Abstract: In an attempt to capture the complexity of the economic system many economists were led to the formulation of complex nonlinear rational expectations models that in many cases can not be solved analytically. In such cases, numerical methods need to be employed. In chapter one I review several numerical methods that have been used in the economic literature to solve nonlinear rational expectations models. I provide a classification of these methodologies and point out their strengths and weaknesses. I conclude by discussing several approaches used to measure accuracy of numerical methods. In the presence of uncertainty, the multistage stochastic optimization literature has advanced the idea of decomposing a multiperiod optimization problem into many subproblems, each corresponding to a scenario. Finding a solution to the original problem involves aggregating in some form the solutions to each scenario and hence its name, scenario aggregation. In chapter two, I study the viability of scenario aggregation methodology for solving rational expectation models. Specifically, I apply the scenario aggregation method to obtain a solution to a finite horizon life cycle model of consumption. I discuss the characteristics of the methodology and compare its solution to the analytical solution of the model. A growing literature in macroeconomics is tweaking the unbounded rationality assumption in an attempt to find alternative approaches to modeling the decision making process, that may explain observed facts better or easier. Following this line of research, in chapter three, I study the impact of bounded rationality on the level of precautionary savings in a finite horizon lifecycle model of consumption. I introduce bounded rationality by assuming that the consumer does not have either the resources or the sophistication to consider all possible future events and to optimize accordingly over a long horizon. Consequently, he focuses on choosing a consumption plan over a short span by considering a limited number of possible scenarios. While under these assumptions the level of precautionary saving in many cases is below the level that a rational expectations model would predict, there are also parameterizations of the model for which the reverse is true.
Review of Methods Used for Solving NonLinear Rational Expectations Models:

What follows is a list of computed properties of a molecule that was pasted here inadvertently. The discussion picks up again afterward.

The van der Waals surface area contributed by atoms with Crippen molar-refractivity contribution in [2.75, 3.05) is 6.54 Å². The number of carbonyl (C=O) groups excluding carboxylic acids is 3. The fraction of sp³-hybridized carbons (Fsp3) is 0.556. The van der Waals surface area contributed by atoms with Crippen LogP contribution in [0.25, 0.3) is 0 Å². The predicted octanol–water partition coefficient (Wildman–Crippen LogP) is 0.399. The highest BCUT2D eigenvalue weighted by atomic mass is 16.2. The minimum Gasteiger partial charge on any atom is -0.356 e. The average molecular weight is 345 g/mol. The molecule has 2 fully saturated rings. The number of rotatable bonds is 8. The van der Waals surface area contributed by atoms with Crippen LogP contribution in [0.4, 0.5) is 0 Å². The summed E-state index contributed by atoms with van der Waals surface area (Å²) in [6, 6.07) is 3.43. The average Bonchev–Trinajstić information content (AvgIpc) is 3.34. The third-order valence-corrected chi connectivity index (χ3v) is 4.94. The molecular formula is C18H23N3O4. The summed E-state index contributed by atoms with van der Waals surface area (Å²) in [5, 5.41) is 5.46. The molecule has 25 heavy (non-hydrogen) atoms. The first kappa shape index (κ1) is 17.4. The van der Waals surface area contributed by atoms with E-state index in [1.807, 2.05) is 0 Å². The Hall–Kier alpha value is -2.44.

Limitations faced by most linear macroeconomic models coupled with the growing importance of rational expectations have led many economists, in an attempt to capture the complexity of the economic system, to turn to nonlinear rational expectation models. Since the majority of these models can not be solved analytically, researchers have to employ numerical methods in order to be able to compute a solution. Consequently, the use of numerical methods for solving nonlinear rational expectations models has been growing substantially in recent years. For the past decade, several strategies have been used to compute the solutions to nonlinear rational expectations models. The available numerical methods have several common features as well as differences, and depending on the criteria used, they may be grouped in various ways. Following is an adhoc categorization1 that will be used throughout this chapter. The first group of methods I consider has as a common feature the fact that the assumption of certainty equivalence is used at some point in the computation of the solutionThe second group of methods has as a common denominator the use of a discrete state space, or the discretization of an otherwise continuous space of the state variables. The methods falling into this category are often referred to as discrete statespace methods. They work well for models with a low number of state variables. The next set of methods is generically known as the class of perturbation methods. Since perturbation methods make heavy use of local approximations, in this presentation, I group them along with some other techniques that use local approximations under the heading of local approximations and perturbation methods. The fourth group, labeled here as projection methods consists of a collection of methodologies that approximate the true value of the conditional expectations of nonlinear functions with some finite parameterization and then evaluate the initially undetermined parameters. Several methods included in this group have recently become very popular in solving nonlinear rational expectations models containing a relatively small number of state variables. The layout of the chapter contains the presentation of a generic nonlinear rational expectations model followed by a description of the methods mentioned above. Throughout the chapter, special cases of the model described in section 2 are used to show how one can apply the methods discussed here.